Borrower Beware: Student Loan Scam Alert
College tuition is rising, loans are shrinking and financial aid is tightening. It’s no wonder so many companies use deceptive marketing to push private educational loans on parents and students, sending mail that looks like it’s from the government and offering prizes just for applying. But not anymore.
On Monday, New York Attorney General Andrew Cuomo reached a settlementwith Goal Financial, one of nine student loan companies that has agreed to follow a new “code of conduct” when advertising student loans. But you don’t need to wait for the government to regulate the loan industry – you can be confident you’re getting the best deal if you follow the three steps Carmen laid out on Monday’s show:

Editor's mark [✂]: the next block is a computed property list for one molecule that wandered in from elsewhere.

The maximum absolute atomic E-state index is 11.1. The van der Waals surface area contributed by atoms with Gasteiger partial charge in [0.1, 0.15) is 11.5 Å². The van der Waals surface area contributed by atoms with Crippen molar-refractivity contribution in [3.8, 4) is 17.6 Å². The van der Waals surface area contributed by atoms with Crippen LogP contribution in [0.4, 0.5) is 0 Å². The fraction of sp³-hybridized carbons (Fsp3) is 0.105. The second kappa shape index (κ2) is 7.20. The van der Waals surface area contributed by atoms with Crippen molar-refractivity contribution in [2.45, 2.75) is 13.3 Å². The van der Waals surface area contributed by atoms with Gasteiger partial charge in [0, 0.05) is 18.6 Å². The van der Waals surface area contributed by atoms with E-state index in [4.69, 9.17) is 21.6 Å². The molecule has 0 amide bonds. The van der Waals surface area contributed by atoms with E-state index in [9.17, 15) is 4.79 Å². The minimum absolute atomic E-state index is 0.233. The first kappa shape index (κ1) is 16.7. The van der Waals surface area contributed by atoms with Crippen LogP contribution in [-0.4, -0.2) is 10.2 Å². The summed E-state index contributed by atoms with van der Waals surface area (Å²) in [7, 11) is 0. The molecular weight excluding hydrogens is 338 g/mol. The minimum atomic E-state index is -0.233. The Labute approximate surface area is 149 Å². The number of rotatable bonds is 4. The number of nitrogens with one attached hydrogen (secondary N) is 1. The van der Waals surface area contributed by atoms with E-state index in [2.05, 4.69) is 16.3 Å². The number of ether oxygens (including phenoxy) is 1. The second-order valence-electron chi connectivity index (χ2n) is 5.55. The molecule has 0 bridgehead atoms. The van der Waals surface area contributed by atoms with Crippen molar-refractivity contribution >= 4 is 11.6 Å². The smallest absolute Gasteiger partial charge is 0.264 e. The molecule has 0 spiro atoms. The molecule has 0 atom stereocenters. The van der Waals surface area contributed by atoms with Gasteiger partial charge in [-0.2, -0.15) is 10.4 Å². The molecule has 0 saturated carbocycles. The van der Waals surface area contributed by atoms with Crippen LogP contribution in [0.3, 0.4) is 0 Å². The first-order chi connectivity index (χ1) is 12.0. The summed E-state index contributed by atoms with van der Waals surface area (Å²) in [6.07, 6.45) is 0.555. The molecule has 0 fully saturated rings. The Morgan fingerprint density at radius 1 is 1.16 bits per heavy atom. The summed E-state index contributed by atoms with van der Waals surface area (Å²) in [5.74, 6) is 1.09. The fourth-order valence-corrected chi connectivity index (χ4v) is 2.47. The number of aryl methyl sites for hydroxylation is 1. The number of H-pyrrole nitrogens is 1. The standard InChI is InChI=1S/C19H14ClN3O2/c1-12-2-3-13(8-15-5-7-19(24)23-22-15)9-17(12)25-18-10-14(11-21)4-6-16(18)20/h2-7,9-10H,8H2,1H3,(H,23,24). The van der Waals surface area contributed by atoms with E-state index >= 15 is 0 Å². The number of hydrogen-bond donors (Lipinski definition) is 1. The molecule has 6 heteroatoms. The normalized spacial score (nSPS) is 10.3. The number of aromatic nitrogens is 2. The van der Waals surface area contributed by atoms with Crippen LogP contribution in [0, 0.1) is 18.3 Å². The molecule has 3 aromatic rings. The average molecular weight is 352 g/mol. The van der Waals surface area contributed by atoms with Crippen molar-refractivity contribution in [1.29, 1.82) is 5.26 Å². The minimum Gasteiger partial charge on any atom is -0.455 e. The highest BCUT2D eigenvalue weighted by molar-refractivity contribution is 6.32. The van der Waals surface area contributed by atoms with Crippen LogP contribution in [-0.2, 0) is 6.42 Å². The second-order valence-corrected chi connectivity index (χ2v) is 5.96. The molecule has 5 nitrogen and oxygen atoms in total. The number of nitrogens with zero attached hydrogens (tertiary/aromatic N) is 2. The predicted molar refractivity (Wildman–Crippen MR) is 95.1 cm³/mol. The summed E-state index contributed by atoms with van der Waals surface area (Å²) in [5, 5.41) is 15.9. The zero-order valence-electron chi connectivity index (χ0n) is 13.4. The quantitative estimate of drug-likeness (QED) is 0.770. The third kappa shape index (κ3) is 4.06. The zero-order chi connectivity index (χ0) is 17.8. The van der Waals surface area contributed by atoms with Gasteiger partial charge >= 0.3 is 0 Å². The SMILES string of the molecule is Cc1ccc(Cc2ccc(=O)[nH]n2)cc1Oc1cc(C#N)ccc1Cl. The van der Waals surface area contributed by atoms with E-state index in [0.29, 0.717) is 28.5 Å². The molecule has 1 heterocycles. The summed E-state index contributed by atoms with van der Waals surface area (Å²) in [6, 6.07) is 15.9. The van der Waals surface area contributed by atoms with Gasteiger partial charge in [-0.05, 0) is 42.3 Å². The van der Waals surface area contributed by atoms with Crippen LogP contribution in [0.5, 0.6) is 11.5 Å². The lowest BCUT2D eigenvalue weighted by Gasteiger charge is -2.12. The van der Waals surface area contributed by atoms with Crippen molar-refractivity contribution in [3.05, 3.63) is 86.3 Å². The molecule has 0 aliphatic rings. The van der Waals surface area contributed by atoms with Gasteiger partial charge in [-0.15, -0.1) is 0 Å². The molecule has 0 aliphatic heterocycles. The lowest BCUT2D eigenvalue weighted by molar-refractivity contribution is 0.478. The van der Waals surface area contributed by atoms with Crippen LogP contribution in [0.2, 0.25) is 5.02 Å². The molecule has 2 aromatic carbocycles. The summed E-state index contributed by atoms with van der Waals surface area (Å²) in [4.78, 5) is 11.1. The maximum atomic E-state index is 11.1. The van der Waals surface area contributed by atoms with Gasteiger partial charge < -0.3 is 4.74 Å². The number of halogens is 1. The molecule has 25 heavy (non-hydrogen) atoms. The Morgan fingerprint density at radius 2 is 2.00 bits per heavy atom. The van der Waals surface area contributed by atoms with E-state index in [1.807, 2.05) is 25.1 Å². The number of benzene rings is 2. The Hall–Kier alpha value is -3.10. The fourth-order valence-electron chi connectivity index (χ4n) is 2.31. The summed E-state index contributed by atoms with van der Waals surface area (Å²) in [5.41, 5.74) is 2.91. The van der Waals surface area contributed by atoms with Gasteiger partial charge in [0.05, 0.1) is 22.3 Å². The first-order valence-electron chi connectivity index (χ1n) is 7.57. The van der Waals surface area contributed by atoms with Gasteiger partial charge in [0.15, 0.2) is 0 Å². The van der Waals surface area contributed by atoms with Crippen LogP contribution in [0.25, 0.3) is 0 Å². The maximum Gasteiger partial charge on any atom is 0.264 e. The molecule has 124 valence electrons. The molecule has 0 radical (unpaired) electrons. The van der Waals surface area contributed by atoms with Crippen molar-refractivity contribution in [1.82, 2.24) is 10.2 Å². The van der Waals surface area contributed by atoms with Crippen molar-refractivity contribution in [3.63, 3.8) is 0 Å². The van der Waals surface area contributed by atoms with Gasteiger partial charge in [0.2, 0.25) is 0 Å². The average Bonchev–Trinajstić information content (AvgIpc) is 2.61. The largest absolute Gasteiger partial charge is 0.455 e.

1. Exhaust all public loan options. Public loans are preferred because they have fixed interest rates and flexible payment options. FinAid.orgoffers examples of different types of public loans offered.
2. If you do apply for a private loan, stick with big banks. You will rest easier knowing your loan is coming from an established institution with a good reputation. Bankrate allows you to compare your different options and pick loans with the lowest rates and best payment plans.
3. If it sounds too good to be true, it usually is. Like with anything, always read the fine print (and if a free iPod is involved, be extra studious). It’s also best to approach your financial aid office for recommendations before heading out on your own.
Not all private loans are inherently bad and misleading, Carmen stressed. But now more than ever, it pays to be vigilant.